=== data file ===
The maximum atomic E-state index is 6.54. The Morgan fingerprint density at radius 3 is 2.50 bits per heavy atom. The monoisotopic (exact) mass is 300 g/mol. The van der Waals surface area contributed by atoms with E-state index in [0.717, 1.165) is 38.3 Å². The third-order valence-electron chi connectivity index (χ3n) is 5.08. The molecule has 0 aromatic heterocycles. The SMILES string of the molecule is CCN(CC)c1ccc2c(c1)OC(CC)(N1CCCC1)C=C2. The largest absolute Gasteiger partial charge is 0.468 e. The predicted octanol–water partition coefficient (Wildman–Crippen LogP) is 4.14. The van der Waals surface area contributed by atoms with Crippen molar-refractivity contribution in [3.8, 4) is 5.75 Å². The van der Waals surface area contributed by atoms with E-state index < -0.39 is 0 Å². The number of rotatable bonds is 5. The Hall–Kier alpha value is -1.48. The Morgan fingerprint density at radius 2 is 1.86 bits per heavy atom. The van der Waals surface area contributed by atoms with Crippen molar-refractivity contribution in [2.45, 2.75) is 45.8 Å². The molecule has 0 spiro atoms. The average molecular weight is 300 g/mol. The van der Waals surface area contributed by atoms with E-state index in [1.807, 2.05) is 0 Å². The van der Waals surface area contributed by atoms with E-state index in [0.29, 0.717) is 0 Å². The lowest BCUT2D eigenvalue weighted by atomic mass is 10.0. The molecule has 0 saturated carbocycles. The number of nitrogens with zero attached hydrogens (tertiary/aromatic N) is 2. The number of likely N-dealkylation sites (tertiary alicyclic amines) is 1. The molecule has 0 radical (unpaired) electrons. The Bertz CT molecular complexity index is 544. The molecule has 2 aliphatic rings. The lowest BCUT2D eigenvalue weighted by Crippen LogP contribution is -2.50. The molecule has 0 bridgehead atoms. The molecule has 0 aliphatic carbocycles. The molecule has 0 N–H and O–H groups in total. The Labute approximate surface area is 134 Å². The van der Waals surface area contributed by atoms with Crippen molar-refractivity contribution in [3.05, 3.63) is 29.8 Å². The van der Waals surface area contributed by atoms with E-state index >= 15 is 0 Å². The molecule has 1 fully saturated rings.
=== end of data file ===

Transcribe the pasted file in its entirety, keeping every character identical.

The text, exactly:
The maximum atomic E-state index is 6.54. The Morgan fingerprint density at radius 3 is 2.50 bits per heavy atom. The monoisotopic (exact) mass is 300 g/mol. The van der Waals surface area contributed by atoms with E-state index in [0.717, 1.165) is 38.3 Å². The third-order valence-electron chi connectivity index (χ3n) is 5.08. The molecule has 0 aromatic heterocycles. The SMILES string of the molecule is CCN(CC)c1ccc2c(c1)OC(CC)(N1CCCC1)C=C2. The largest absolute Gasteiger partial charge is 0.468 e. The predicted octanol–water partition coefficient (Wildman–Crippen LogP) is 4.14. The van der Waals surface area contributed by atoms with Crippen molar-refractivity contribution in [3.8, 4) is 5.75 Å². The van der Waals surface area contributed by atoms with E-state index < -0.39 is 0 Å². The number of rotatable bonds is 5. The Hall–Kier alpha value is -1.48. The Morgan fingerprint density at radius 2 is 1.86 bits per heavy atom. The van der Waals surface area contributed by atoms with Crippen molar-refractivity contribution in [2.45, 2.75) is 45.8 Å². The molecule has 0 spiro atoms. The average molecular weight is 300 g/mol. The van der Waals surface area contributed by atoms with E-state index in [1.807, 2.05) is 0 Å². The van der Waals surface area contributed by atoms with E-state index in [0.29, 0.717) is 0 Å². The lowest BCUT2D eigenvalue weighted by atomic mass is 10.0. The molecule has 0 saturated carbocycles. The number of nitrogens with zero attached hydrogens (tertiary/aromatic N) is 2. The number of likely N-dealkylation sites (tertiary alicyclic amines) is 1. The molecule has 0 radical (unpaired) electrons. The Bertz CT molecular complexity index is 544. The molecule has 2 aliphatic rings. The lowest BCUT2D eigenvalue weighted by Crippen LogP contribution is -2.50. The molecule has 0 bridgehead atoms. The molecule has 0 aliphatic carbocycles. The molecule has 0 N–H and O–H groups in total. The Labute approximate surface area is 134 Å². The van der Waals surface area contributed by atoms with Crippen molar-refractivity contribution in [3.05, 3.63) is 29.8 Å². The van der Waals surface area contributed by atoms with E-state index >= 15 is 0 Å². The molecule has 1 fully saturated rings.